Review of Becoming Babe Ruth, by Matt Tavares

Becoming Babe Ruth

by Matt Tavares

Candlewick Press, 2013. 40 pages.

Who knew Babe Ruth went to reform school at age 7? Becoming Babe Ruth looks at George Ruth’s childhood and how even he had to work at becoming a great baseball player.

The book focuses on his years at St. Mary’s Industrial School for Boys, where he played baseball and learned from Brother Matthias. Years later, when he was famous, he still had a special relationship with the school and helped them raise money to rebuild after a fire. The band from the school got to go on the road with the New York Yankees for the last two weeks of the 1920 baseball season, special guests of Babe Ruth.

This is also a beautiful picture book, with extra large pictures of a larger-than-life baseball player. I like the focus on a boy down on his luck who works hard and makes it big, but still remembers where he came from.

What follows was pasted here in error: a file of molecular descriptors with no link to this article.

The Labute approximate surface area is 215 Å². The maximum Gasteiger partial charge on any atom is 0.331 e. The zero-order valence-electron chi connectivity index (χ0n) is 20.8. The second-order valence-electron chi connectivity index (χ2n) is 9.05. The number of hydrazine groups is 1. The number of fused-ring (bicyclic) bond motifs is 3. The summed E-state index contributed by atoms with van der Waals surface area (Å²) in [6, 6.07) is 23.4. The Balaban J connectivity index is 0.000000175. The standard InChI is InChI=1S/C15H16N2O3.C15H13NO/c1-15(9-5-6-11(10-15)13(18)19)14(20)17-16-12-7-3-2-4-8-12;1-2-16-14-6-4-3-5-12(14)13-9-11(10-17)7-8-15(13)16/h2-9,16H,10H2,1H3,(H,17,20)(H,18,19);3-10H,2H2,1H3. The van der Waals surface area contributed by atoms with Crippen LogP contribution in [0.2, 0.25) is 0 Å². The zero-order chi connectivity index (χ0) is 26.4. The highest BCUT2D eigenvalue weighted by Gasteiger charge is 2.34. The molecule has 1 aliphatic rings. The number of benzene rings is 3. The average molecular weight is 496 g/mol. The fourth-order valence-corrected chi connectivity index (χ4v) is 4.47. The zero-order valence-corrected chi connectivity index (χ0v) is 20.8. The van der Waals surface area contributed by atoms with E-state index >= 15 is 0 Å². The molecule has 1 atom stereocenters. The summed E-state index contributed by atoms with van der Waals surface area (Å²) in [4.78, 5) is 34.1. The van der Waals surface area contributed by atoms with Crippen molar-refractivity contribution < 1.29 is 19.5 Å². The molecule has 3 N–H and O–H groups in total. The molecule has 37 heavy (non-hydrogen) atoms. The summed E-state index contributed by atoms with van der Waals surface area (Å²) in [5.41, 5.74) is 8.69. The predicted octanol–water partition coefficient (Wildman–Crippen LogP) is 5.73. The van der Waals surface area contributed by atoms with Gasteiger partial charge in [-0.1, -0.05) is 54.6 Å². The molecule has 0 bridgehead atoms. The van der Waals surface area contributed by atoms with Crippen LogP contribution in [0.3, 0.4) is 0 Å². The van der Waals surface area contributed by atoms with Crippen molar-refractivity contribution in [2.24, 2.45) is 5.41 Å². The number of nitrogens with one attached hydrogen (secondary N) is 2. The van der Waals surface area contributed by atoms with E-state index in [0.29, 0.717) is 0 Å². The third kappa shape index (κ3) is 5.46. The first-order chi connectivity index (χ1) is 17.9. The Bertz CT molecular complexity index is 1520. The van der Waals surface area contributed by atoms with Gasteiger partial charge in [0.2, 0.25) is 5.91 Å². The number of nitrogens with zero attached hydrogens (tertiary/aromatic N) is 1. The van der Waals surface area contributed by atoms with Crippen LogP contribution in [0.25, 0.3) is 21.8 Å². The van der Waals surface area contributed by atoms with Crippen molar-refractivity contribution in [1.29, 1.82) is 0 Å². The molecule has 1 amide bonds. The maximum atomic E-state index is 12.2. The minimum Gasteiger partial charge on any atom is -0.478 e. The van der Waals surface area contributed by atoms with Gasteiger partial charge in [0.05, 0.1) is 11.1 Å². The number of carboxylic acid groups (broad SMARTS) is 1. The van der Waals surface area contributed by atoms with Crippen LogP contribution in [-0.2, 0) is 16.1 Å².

The author says in a note at the end, “Becoming the king of baseball took countless hours of practice and plenty of support and guidance from his school and from his teacher and mentor, Brother Matthias. And even at the height of his fame, he remained eternally grateful to those who helped him become Babe Ruth.”

I’m posting this review today in honor of Nonfiction Monday, hosted today at Booktalking.

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Source: This review is based on a library book from Fairfax County Public Library.

Disclaimer: I am a professional librarian, but I maintain my website and blogs on my own time. The views expressed are solely my own, and in no way represent the official views of my employer or of any committee or group of which I am part.

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